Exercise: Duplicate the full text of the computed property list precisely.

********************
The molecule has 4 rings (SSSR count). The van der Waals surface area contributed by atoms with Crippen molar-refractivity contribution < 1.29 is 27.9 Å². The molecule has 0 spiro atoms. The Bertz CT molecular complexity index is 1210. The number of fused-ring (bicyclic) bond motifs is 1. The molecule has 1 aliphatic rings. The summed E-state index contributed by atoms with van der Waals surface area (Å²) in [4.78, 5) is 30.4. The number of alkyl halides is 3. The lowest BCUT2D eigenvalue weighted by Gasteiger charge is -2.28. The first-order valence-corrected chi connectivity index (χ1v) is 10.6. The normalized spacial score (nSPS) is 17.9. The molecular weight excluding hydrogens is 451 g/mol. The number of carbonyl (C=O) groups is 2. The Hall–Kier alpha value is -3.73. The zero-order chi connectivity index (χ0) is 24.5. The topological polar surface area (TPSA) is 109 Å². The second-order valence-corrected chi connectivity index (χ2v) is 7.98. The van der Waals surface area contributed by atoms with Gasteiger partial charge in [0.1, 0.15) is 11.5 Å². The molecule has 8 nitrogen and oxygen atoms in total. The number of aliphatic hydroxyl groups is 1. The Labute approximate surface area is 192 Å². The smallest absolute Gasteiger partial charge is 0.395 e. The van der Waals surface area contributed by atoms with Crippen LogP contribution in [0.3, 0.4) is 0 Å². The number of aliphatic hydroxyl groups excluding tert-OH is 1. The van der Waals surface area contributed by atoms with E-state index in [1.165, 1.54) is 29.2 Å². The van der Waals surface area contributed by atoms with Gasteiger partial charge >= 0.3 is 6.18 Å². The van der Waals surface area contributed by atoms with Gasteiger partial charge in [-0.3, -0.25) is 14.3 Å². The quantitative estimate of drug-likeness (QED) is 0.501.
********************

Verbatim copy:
The molecule has 4 rings (SSSR count). The van der Waals surface area contributed by atoms with Crippen molar-refractivity contribution < 1.29 is 27.9 Å². The molecule has 0 spiro atoms. The Bertz CT molecular complexity index is 1210. The number of fused-ring (bicyclic) bond motifs is 1. The molecule has 1 aliphatic rings. The summed E-state index contributed by atoms with van der Waals surface area (Å²) in [4.78, 5) is 30.4. The number of alkyl halides is 3. The lowest BCUT2D eigenvalue weighted by Gasteiger charge is -2.28. The first-order valence-corrected chi connectivity index (χ1v) is 10.6. The normalized spacial score (nSPS) is 17.9. The molecular weight excluding hydrogens is 451 g/mol. The number of carbonyl (C=O) groups is 2. The Hall–Kier alpha value is -3.73. The zero-order chi connectivity index (χ0) is 24.5. The topological polar surface area (TPSA) is 109 Å². The second-order valence-corrected chi connectivity index (χ2v) is 7.98. The van der Waals surface area contributed by atoms with Gasteiger partial charge in [0.1, 0.15) is 11.5 Å². The molecule has 8 nitrogen and oxygen atoms in total. The number of aliphatic hydroxyl groups is 1. The Labute approximate surface area is 192 Å². The smallest absolute Gasteiger partial charge is 0.395 e. The van der Waals surface area contributed by atoms with Crippen LogP contribution in [0.3, 0.4) is 0 Å². The number of aliphatic hydroxyl groups excluding tert-OH is 1. The van der Waals surface area contributed by atoms with E-state index in [1.165, 1.54) is 29.2 Å². The van der Waals surface area contributed by atoms with Gasteiger partial charge >= 0.3 is 6.18 Å². The van der Waals surface area contributed by atoms with Gasteiger partial charge in [-0.3, -0.25) is 14.3 Å². The quantitative estimate of drug-likeness (QED) is 0.501.